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Yearbook at NJ High School Sparks Debate by Replacing Jewish Group Photo with Muslim Students

Mayor Calls Incident a Blatant Act of Antisemitism Amid Rising Tensions

A controversy has erupted in East Brunswick, New Jersey, where the local high school’s yearbook replaced the Jewish Student Union's photo with one of Muslim students and removed the names of Jewish students, leaving a significant blank space on the page. East Brunswick Mayor Brad Cohen condemned the incident as a “blatant antisemitic act.”

The 2023-2024 yearbook for East Brunswick High School featured a photo swap and name removal that has outraged the community. Mayor Cohen expressed his dismay and confirmed that new yearbooks would be ordered to correct the mistake.

“At a minimum, I have … been assured that new yearbooks will be ordered and distributed with the correct pictures and names,” Cohen stated in a Facebook post. “Hate has no place in East Brunswick and antisemitism will not be tolerated.”

An investigation into the incident has been announced, aiming to uncover how this error occurred, who is responsible, and whether it qualifies as a hate crime. Mayor Cohen posed several key questions regarding the incident:

  • How did this happen?

  • What person or persons are responsible?

  • Who are the yearbook advisers and who signed off on this page?

  • Did this act occur at the publisher's end?

  • How will perpetrators be held accountable?

  • Does this constitute a hate crime and how will this be prosecuted?

Dr. Victor Valeski, superintendent of the East Brunswick Public School System, also addressed the issue, acknowledging the error and pledging to work with the publisher to correct it. He apologized for the “disappointment it has caused” and committed to resolving the situation.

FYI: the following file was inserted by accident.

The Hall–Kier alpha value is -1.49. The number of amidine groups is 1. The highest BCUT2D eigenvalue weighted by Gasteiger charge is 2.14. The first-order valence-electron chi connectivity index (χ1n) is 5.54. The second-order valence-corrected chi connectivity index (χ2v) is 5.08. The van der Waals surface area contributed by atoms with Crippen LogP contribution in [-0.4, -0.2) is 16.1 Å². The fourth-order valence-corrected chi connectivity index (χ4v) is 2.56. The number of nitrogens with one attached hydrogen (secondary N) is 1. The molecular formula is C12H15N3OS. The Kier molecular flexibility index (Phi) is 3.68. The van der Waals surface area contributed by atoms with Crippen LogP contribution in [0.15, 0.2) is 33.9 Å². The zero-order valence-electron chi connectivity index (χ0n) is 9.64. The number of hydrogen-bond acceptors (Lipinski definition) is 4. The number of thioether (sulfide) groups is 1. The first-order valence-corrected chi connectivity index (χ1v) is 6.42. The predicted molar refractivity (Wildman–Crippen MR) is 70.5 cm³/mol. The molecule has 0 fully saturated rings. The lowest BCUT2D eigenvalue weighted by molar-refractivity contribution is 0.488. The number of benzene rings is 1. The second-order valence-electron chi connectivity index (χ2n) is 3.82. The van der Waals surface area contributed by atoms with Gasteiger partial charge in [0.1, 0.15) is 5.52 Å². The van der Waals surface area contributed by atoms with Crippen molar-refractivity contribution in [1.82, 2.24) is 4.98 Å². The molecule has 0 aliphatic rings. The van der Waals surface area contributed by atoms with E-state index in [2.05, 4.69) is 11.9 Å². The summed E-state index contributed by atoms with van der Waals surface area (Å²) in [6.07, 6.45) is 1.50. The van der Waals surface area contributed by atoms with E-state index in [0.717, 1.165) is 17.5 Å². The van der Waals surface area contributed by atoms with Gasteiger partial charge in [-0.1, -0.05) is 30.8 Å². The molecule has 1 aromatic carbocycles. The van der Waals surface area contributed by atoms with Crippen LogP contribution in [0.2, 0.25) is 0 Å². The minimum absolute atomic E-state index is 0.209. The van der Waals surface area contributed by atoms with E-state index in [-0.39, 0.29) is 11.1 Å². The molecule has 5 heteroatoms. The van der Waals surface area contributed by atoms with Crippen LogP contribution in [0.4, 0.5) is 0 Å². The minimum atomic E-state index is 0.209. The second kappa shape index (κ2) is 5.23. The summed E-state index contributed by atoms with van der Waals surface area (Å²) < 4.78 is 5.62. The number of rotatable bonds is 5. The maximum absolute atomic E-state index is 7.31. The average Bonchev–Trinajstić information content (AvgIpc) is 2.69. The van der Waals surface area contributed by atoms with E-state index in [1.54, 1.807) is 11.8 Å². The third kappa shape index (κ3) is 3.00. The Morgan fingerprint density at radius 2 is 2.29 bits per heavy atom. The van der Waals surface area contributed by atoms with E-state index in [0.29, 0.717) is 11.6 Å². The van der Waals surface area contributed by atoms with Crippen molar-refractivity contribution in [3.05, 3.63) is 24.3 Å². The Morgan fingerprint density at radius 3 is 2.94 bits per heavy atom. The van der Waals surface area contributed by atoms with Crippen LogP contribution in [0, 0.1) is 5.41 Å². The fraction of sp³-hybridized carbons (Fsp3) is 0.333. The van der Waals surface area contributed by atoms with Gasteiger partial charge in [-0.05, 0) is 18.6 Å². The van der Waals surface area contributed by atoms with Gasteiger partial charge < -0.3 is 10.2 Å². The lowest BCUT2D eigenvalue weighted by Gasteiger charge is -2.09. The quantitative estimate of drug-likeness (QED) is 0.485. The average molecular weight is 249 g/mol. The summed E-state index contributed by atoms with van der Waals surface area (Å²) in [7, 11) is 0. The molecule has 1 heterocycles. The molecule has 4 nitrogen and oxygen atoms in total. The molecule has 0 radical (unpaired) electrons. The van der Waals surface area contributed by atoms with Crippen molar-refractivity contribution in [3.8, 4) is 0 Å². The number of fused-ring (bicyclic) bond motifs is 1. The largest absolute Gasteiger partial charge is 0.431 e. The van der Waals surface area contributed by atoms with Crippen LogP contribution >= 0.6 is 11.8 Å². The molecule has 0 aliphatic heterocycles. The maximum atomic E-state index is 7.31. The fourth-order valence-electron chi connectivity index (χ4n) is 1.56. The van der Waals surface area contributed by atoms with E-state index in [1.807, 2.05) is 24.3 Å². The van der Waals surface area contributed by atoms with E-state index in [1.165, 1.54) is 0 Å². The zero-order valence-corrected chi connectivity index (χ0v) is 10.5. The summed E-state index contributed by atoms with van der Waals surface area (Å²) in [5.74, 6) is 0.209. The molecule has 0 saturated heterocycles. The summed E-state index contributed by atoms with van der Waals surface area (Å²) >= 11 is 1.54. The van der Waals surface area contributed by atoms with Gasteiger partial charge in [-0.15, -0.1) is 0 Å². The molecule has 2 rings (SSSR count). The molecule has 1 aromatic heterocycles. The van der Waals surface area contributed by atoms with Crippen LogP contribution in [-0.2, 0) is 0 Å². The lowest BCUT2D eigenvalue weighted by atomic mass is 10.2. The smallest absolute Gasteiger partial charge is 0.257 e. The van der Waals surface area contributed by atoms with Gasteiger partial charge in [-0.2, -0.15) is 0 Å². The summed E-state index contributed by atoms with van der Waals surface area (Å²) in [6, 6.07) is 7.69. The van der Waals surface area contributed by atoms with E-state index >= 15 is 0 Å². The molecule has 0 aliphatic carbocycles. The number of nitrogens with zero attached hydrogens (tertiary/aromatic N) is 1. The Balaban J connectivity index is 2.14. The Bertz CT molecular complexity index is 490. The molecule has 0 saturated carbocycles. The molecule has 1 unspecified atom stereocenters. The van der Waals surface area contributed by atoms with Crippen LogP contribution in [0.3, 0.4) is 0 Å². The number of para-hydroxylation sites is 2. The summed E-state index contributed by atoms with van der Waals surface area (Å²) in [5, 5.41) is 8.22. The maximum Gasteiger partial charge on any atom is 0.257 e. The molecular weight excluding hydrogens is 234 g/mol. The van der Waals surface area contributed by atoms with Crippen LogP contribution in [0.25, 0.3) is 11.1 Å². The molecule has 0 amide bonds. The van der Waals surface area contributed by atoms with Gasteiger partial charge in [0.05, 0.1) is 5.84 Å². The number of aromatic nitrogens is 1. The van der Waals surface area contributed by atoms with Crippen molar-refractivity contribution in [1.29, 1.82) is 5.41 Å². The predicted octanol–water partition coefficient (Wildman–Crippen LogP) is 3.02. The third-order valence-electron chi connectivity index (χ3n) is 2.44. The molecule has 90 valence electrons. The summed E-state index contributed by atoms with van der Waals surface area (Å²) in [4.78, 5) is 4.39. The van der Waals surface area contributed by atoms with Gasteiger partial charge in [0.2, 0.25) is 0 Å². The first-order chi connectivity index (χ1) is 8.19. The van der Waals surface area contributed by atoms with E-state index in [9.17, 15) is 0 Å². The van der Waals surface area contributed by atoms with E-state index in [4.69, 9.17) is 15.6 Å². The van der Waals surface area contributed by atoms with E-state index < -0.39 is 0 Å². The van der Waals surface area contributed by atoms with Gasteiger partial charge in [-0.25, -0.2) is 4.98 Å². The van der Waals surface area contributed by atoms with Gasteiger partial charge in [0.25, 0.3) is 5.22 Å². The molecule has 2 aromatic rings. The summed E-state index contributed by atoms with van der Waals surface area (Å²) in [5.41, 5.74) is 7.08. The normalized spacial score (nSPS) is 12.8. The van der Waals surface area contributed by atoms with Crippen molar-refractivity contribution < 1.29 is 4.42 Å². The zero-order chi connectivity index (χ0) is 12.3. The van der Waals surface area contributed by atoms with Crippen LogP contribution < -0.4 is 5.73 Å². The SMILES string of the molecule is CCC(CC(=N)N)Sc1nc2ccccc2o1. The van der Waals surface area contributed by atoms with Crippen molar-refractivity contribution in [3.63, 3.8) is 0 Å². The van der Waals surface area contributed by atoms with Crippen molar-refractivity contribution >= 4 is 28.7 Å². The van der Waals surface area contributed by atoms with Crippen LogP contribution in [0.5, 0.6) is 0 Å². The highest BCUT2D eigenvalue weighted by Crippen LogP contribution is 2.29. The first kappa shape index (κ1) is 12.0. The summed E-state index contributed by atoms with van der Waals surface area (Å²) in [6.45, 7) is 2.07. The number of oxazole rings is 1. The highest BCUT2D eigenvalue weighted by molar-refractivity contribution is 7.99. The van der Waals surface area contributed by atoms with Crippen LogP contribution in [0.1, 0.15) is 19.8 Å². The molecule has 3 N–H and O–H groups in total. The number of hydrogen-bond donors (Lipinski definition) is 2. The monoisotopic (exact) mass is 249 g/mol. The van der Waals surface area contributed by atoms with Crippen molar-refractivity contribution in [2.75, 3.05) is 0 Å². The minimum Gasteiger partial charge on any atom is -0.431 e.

In a community update, Valeski apologized for “the hurt, pain, and anguish this event has caused our Jewish students, their families, and the impact this continues to have on the entire (East Brunswick) community.” He emphasized the school's intolerance for bias and the seriousness with which all reports of antisemitism are investigated.

This incident occurs against a backdrop of rising antisemitism in both K-12 and higher education, exacerbated by the recent Israel-Hamas conflict. Since the attack by Hamas on October 7, which resulted in over 1,200 deaths and more than 250 hostages taken, antisemitic incidents in the US have surged dramatically. The Anti-Defamation League (ADL) reports a 135% increase in antisemitic incidents at K-12 schools and a 321% increase on university campuses in the past year.

Overall, 2023 saw a catastrophic rise in antisemitic incidents across the US, with a 140% increase. Schools have become significant hubs of this alarming trend. Last month, the US Department of Education’s Office for Civil Rights (OCR) launched an investigation into the Berkeley Unified School District in California following complaints of “severe and persistent” antisemitism since October 7. A similar investigation was opened into the Oakland Unified School District after it hosted a controversial “teach-in” on Israel and the Middle Eastern conflict, promoting biased resources and the BDS movement against Israel.

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